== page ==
Sometimes seeing and acknowledging workforce and workplace change happens very slowly. For the past fifteen years there have been predictions that almost 50% of our total workforce will be contingent workers. To be specific, contingent means temporary, contractual labor, even seasonal and part-time workers.
 
We are not close to 50% yet, however, it seems with each economic business cycle the numbers edge upward. And you know what? I am beginning to wonder what ‘temporary’ means when it comes to jobs. But I will get back to that premise in a minute. First, let’s talk about the business side of the workforce.
 
Smart businesses have learned to manage their labor costs. Much attention and press has been given to our slow moving economy and the minimal job growth. Companies survived through the recession by trimming their “core” jobs and by reducing their contingent workers. In fact, from 2007 through mid-2009, the temporary workforce dove by 33.7% while the total private workforce dropped by just 5.8%, according to an analysis of Bureau of Labor Statistics data in The Atlantic.
 
For years the staffing industry has been espousing the benefits of a “contingent workforce strategy.” The numbers from 2007-2009 are evidence that businesses could reduce their costs and were able to do so quickly. In other words, the plan worked. Typically cost comes into play, simply put, there are less employee benefit costs. And for most, cost is a driver for using “temps.” However, the real benefit has been flexibility. The flexibility to lower labor costs quickly. The flexibility to change your workforce overnight. The ability to NOT have to build a permanent Human Resources department to screen, qualify, hire and fire. And finally, the ability and flexibility to add skills and competencies for project work.
 
And the numbers support that. In 2010, employment in temporary help services rose by about 300,000 to 2.21 million, according to the BLS. “By 2012, contingent employment will have returned to 2008 levels,” says Dana Shaw, senior vice president for strategy and solutions at Staffing Industry Analysts in Mountain View, Calif.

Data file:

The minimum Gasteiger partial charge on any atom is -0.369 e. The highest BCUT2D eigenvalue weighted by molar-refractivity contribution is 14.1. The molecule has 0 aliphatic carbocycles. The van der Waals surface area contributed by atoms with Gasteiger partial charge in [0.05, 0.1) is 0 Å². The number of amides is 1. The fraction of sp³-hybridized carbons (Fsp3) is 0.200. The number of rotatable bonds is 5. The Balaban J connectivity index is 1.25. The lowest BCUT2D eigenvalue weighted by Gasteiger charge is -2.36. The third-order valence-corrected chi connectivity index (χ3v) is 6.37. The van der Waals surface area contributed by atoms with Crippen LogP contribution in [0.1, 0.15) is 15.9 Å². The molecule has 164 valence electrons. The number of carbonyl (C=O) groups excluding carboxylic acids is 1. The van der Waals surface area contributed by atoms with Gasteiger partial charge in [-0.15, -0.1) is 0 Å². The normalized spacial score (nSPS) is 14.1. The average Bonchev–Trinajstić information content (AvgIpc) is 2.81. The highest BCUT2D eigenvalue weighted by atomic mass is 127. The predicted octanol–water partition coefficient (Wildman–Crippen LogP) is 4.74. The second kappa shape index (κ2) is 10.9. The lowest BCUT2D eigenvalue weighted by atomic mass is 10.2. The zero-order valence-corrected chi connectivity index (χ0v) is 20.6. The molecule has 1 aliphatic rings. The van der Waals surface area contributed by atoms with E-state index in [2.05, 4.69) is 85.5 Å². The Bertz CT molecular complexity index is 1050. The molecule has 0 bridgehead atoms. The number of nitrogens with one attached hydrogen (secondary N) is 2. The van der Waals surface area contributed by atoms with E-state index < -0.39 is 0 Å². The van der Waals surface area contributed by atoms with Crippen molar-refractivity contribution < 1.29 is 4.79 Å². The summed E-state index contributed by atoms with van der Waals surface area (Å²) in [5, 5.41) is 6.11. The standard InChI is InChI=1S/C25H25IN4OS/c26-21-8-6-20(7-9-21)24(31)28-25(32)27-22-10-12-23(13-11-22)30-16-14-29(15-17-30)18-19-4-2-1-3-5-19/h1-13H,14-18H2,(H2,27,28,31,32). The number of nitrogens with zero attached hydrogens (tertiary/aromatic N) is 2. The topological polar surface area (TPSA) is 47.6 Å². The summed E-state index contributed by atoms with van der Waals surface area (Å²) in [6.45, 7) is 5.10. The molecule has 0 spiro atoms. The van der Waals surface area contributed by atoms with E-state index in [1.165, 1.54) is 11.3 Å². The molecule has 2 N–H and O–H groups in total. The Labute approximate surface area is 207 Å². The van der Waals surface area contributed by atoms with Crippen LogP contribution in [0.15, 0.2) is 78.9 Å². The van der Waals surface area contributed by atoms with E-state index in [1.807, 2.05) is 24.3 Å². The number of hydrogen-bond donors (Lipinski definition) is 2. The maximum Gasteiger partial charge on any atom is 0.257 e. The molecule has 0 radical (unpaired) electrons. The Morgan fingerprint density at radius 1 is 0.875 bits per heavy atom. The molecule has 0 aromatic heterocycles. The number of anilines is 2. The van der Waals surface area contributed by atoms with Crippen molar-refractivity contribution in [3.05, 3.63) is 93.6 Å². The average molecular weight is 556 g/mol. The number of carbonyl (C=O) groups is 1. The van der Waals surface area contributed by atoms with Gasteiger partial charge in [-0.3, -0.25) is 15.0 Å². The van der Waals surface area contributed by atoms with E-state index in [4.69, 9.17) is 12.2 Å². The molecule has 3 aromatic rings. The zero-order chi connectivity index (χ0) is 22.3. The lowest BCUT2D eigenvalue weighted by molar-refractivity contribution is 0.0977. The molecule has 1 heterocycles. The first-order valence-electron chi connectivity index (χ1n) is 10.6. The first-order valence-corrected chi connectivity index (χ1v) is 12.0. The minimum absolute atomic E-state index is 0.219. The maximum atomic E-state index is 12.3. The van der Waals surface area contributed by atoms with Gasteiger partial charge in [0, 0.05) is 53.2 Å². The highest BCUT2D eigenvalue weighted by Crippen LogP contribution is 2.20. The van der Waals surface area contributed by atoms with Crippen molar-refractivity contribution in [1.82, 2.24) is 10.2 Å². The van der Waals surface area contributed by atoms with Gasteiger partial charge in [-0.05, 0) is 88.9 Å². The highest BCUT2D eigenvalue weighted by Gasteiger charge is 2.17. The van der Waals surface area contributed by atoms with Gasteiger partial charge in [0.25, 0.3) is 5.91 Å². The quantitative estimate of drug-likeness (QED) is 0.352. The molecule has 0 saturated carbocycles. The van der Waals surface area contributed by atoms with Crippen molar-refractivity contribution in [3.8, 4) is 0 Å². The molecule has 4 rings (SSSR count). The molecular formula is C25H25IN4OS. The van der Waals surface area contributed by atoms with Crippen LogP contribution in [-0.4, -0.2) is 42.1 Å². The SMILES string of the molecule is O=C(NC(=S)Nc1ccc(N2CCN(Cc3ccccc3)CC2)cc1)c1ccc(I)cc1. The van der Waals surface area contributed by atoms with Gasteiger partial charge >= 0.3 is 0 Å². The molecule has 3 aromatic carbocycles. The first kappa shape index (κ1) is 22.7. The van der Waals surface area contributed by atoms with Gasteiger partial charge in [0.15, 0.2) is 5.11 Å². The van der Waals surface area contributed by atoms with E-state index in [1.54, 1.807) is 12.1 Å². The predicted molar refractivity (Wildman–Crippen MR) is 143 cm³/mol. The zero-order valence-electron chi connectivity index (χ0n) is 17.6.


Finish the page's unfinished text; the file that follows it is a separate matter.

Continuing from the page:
Growth and decline and temporary jobs will happen as a part of smart business. But isn’t every job temporary anyway? Have you ever looked at the average tenure of leaders of public companies? Some studies support that they average a little over year. I know some contract work that is longer than that! Besides, think about your job. Yes, the one you are in right now. Think about how much project work there is with a beginning and an end. Think about how frequently you are challenged to do things that aren’t written in your job description. Businesses demand both productivity and a growth in skills from its workers.
 
Burkhard theory suggests that most people are congruent or right for their jobs just a few times a year. Companies change fast. Jobs evolve. We grow in interest and in skill, and our job might not. Or the job changes around us and we might not be capable or even interested in how it evolves. If you’re in a fast-growing company, skills and work experience will change faster than people can settle in. If your business is shrinking? Many employees become too experienced for their role.
 
It seems like just yesterday that we all wanted was to work for parental companies and retire with the gold watch after thirty years. Many of us lived through the “age of free agency” in the workforce and perhaps scoffed at it for our own careers. Change comes slowly. However, change does come. And perhaps we are beginning to realize that every job is in fact “temporary.”